Different types of coffee in Australia: your guide to the perfect brew

In a world of innovation, there’s no surprise that technology has reached a level where anyone can enjoy barista-standard coffee in their own home.  Turning your own kitchen into a cafe (especially during mandatory lockdown from COVID-19), is half the fun of getting into the wonderful world of coffee. But sometimes the challenge is working out where to start and how to gear up your space with all the right essentials.

Thankfully, the variety is plentiful these days. There are budget options all the way up to affordable, yet professional, setups that can truly enhance your coffee experience. But before investing in a machine, it’s time to get to know your coffee so you can make the perfect brew.

What are the different kinds of coffee beans?

Arabica: This is the most common variant of bean and makes up 60 percent of all coffee production around the world. But while it is the most common, it also requires great care and certain conditions to grow correctly. These beans need to be cultivated in regions of high altitude with plenty of rainfall and need lots of care and attention as they are delicate and susceptible to disease. They have a softer, sweeter taste than other variants and this is a popular bean across the world.

Robusta: Unlike Arabica, this is a very hardy bean and will grow in many environments and fight off most diseases – which means it has a highly appropriate name. They are also packed full of caffeine (almost double the Arabica) which is what it uses to ward off diseases. It has a much stronger taste with a heavier body, a smooth texture and chocolate notes.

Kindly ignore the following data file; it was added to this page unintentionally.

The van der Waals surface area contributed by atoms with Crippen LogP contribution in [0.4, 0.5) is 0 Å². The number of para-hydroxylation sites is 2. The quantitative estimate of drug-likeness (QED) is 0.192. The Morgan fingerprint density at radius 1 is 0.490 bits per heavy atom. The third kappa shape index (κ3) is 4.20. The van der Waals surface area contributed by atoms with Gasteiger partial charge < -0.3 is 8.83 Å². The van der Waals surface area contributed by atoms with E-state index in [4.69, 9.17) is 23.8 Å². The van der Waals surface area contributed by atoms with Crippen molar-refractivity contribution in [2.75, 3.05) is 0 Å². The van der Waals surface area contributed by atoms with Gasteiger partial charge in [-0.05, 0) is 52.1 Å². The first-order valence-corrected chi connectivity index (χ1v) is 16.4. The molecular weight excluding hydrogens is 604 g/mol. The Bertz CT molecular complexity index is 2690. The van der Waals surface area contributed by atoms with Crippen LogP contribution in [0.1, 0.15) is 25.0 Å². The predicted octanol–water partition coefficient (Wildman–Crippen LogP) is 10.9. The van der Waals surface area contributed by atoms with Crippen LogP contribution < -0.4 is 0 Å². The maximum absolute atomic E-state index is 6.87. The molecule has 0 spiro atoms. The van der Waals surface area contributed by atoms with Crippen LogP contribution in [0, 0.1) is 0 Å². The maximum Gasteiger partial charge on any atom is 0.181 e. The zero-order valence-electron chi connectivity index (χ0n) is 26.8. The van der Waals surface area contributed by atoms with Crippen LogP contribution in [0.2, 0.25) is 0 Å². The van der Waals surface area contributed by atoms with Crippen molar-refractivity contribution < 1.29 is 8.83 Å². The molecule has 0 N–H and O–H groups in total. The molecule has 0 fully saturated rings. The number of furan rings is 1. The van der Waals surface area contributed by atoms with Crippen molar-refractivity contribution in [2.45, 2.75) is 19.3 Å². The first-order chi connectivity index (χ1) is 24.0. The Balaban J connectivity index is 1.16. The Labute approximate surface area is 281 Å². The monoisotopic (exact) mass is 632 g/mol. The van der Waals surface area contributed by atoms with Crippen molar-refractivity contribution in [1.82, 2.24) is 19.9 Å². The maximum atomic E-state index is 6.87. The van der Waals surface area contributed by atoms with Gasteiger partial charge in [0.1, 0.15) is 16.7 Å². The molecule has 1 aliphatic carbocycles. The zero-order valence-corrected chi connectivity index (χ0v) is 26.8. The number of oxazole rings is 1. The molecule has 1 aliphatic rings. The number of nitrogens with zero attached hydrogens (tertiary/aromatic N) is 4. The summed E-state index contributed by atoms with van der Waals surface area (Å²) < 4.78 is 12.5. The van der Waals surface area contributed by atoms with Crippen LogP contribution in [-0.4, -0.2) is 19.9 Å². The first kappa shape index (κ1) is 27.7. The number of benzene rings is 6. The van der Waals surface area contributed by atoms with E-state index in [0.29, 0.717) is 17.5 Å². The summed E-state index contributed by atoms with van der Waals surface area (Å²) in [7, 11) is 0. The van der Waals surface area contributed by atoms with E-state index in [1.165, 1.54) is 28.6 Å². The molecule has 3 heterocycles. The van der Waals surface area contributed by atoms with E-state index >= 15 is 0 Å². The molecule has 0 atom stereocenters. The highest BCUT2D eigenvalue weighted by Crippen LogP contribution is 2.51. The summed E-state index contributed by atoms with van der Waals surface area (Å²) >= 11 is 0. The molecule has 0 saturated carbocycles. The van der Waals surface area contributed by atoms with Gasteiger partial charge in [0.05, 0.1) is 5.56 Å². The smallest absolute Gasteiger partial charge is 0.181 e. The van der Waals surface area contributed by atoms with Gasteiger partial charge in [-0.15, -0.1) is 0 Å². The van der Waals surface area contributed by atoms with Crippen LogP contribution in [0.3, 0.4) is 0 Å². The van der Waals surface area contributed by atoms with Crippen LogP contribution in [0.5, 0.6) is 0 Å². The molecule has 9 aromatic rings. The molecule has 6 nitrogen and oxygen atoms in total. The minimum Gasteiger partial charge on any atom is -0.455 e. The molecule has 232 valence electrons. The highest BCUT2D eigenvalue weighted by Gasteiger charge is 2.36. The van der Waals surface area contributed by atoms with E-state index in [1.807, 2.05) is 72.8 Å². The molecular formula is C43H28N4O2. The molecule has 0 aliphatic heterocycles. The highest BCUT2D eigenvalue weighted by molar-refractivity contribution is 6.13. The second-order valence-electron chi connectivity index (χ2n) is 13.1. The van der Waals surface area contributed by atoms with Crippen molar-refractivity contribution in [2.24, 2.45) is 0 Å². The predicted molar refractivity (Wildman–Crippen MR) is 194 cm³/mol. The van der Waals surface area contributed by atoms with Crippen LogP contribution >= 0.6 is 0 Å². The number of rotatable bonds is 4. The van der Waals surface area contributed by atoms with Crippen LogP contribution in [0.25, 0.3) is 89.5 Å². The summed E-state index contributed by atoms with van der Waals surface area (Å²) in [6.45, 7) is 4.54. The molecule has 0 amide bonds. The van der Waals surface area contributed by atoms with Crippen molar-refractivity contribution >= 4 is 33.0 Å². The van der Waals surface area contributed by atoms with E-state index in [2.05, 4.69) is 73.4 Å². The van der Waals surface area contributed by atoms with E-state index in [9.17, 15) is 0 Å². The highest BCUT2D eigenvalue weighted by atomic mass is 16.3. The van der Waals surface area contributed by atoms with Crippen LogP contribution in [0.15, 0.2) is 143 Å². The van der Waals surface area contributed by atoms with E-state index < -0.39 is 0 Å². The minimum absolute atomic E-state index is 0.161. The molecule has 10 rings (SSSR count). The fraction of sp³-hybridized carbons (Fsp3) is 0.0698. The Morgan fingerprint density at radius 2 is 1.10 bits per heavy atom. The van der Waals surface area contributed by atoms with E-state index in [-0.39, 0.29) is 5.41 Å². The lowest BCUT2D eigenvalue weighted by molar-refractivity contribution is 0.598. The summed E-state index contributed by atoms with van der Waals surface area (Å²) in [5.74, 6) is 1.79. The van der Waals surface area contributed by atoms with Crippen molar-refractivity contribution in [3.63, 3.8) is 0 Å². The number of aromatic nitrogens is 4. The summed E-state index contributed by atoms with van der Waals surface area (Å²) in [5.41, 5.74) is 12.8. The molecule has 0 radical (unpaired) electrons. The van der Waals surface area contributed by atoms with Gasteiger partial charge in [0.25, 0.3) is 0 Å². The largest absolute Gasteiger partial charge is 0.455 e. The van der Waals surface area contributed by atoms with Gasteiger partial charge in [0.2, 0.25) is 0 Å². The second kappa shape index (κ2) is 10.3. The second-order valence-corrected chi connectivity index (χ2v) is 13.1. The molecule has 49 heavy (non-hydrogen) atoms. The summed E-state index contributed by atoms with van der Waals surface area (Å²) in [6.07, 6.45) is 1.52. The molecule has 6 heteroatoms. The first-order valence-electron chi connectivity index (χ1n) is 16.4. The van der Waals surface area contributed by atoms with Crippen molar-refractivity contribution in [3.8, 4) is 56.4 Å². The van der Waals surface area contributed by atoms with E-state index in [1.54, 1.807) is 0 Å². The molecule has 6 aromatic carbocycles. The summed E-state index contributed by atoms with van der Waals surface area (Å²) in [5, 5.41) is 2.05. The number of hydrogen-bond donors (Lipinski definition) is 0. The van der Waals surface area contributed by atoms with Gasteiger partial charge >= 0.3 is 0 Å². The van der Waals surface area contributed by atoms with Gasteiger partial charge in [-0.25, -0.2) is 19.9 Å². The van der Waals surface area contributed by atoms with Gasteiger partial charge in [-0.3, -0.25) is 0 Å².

Liberica: This one is more of a historical footnote as it was used as a replacement for Arabica when coffee rust destroyed almost all of the world’s crop around 1890. It is rarely used today, but those who enjoy them say they have a bit of a smoky, full-bodied flavour that is truly unique.

Excelsa: Technically, this is part of the Liberica family, but it has very different characteristics. It is mostly used in blends to give it a bit more kick as it has a very tart and dark body to it.

We could literally list hundreds of different kinds of forms of this beverage here; it is amazing how versatile those little beans can be. But here are the main variants you will find in most cafes and that are commonly enjoyed by Australians:

Espresso: served by forcing pressurised boiling water through the ground beans.

Flat White: Espresso served with steamed milk and a thin layer of microfoam for a creamy but strong cuppa.

Café latte: Made with a single or double shot of espresso and topped with steamed milk and a silky foam layer.

Caffè Americano: An espresso that has been diluted with hot water to reduce the strength. This can also be referred to as a ‘long black’.

Frappe: For those with a sweet tooth, an espresso served cold over ice, milk, sugar syrup and topped with whipped cream.

Cappuccino: An Espresso served with steamed milk and a thick layer of milk foam. While flat whites have a thin layer of foam, cappuccinos are all about the foam.

Macchiato: Similar to a cappuccino but with greater strength as two shots of espresso are layered on a small amount of steamed milk and topped with milk foam.

Mocha: For those that like a chocolate hit with their brew, this is heaven. Basically a creamy latte served with a heap of chocolate powder or syrup.

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